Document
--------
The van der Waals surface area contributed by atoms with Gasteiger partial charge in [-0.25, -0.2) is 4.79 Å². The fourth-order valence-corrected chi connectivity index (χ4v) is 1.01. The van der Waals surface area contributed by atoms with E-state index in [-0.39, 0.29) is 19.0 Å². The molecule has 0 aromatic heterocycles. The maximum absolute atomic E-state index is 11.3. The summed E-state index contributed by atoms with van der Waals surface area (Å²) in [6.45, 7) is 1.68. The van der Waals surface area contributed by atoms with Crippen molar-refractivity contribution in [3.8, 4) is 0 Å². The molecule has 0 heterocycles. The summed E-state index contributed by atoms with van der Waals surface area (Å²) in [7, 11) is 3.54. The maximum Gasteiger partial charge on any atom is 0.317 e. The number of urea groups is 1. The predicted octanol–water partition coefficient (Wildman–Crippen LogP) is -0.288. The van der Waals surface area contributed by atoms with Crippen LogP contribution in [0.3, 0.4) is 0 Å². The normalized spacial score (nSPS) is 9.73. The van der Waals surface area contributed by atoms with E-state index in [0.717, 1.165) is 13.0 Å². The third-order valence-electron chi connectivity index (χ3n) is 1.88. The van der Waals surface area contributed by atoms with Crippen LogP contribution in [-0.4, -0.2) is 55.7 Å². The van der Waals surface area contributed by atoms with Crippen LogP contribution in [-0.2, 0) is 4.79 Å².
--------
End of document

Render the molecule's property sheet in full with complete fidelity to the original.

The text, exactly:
The van der Waals surface area contributed by atoms with Gasteiger partial charge in [-0.25, -0.2) is 4.79 Å². The fourth-order valence-corrected chi connectivity index (χ4v) is 1.01. The van der Waals surface area contributed by atoms with E-state index in [-0.39, 0.29) is 19.0 Å². The molecule has 0 aromatic heterocycles. The maximum absolute atomic E-state index is 11.3. The summed E-state index contributed by atoms with van der Waals surface area (Å²) in [6.45, 7) is 1.68. The van der Waals surface area contributed by atoms with Crippen molar-refractivity contribution in [3.8, 4) is 0 Å². The molecule has 0 heterocycles. The summed E-state index contributed by atoms with van der Waals surface area (Å²) in [7, 11) is 3.54. The maximum Gasteiger partial charge on any atom is 0.317 e. The number of urea groups is 1. The predicted octanol–water partition coefficient (Wildman–Crippen LogP) is -0.288. The van der Waals surface area contributed by atoms with Crippen LogP contribution in [0.3, 0.4) is 0 Å². The normalized spacial score (nSPS) is 9.73. The van der Waals surface area contributed by atoms with E-state index in [0.717, 1.165) is 13.0 Å². The third-order valence-electron chi connectivity index (χ3n) is 1.88. The van der Waals surface area contributed by atoms with Crippen LogP contribution in [-0.4, -0.2) is 55.7 Å². The van der Waals surface area contributed by atoms with Crippen LogP contribution in [-0.2, 0) is 4.79 Å².